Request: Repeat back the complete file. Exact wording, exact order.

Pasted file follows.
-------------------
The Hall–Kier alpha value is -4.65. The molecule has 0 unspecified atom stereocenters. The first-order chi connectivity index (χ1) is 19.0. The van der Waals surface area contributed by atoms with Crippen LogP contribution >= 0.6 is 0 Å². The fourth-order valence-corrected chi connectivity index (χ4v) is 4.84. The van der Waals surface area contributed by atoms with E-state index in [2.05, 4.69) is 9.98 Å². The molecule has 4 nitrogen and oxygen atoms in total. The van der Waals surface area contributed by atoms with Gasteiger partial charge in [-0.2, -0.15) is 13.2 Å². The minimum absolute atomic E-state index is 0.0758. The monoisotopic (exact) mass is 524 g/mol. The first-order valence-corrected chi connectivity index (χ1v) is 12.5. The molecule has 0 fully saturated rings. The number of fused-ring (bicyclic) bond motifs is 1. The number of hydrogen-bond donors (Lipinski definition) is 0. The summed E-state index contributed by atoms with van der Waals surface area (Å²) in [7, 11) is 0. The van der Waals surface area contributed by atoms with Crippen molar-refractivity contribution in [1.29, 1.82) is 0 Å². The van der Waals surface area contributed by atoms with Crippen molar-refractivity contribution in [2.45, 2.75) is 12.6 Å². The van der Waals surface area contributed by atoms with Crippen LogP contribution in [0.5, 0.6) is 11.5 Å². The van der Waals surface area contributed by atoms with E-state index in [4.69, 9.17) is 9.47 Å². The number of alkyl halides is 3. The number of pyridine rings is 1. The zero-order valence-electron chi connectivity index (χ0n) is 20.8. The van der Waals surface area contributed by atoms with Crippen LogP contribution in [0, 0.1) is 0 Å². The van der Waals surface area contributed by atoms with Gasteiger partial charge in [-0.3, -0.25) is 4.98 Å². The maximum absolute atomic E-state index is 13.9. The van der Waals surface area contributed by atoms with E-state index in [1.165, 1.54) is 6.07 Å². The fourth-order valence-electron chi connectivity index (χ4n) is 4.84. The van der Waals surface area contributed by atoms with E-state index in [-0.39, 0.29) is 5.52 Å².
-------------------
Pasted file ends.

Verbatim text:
The Hall–Kier alpha value is -4.65. The molecule has 0 unspecified atom stereocenters. The first-order chi connectivity index (χ1) is 19.0. The van der Waals surface area contributed by atoms with Crippen LogP contribution >= 0.6 is 0 Å². The fourth-order valence-corrected chi connectivity index (χ4v) is 4.84. The van der Waals surface area contributed by atoms with E-state index in [2.05, 4.69) is 9.98 Å². The molecule has 4 nitrogen and oxygen atoms in total. The van der Waals surface area contributed by atoms with Gasteiger partial charge in [-0.2, -0.15) is 13.2 Å². The minimum absolute atomic E-state index is 0.0758. The monoisotopic (exact) mass is 524 g/mol. The first-order valence-corrected chi connectivity index (χ1v) is 12.5. The molecule has 0 fully saturated rings. The number of fused-ring (bicyclic) bond motifs is 1. The number of hydrogen-bond donors (Lipinski definition) is 0. The summed E-state index contributed by atoms with van der Waals surface area (Å²) in [7, 11) is 0. The van der Waals surface area contributed by atoms with Crippen molar-refractivity contribution in [1.29, 1.82) is 0 Å². The van der Waals surface area contributed by atoms with Crippen molar-refractivity contribution in [2.45, 2.75) is 12.6 Å². The van der Waals surface area contributed by atoms with Crippen LogP contribution in [0.5, 0.6) is 11.5 Å². The van der Waals surface area contributed by atoms with E-state index in [4.69, 9.17) is 9.47 Å². The number of alkyl halides is 3. The number of pyridine rings is 1. The zero-order valence-electron chi connectivity index (χ0n) is 20.8. The van der Waals surface area contributed by atoms with Crippen LogP contribution in [0, 0.1) is 0 Å². The van der Waals surface area contributed by atoms with Gasteiger partial charge in [-0.3, -0.25) is 4.98 Å². The maximum absolute atomic E-state index is 13.9. The van der Waals surface area contributed by atoms with E-state index in [1.165, 1.54) is 6.07 Å². The fourth-order valence-electron chi connectivity index (χ4n) is 4.84. The van der Waals surface area contributed by atoms with E-state index in [-0.39, 0.29) is 5.52 Å².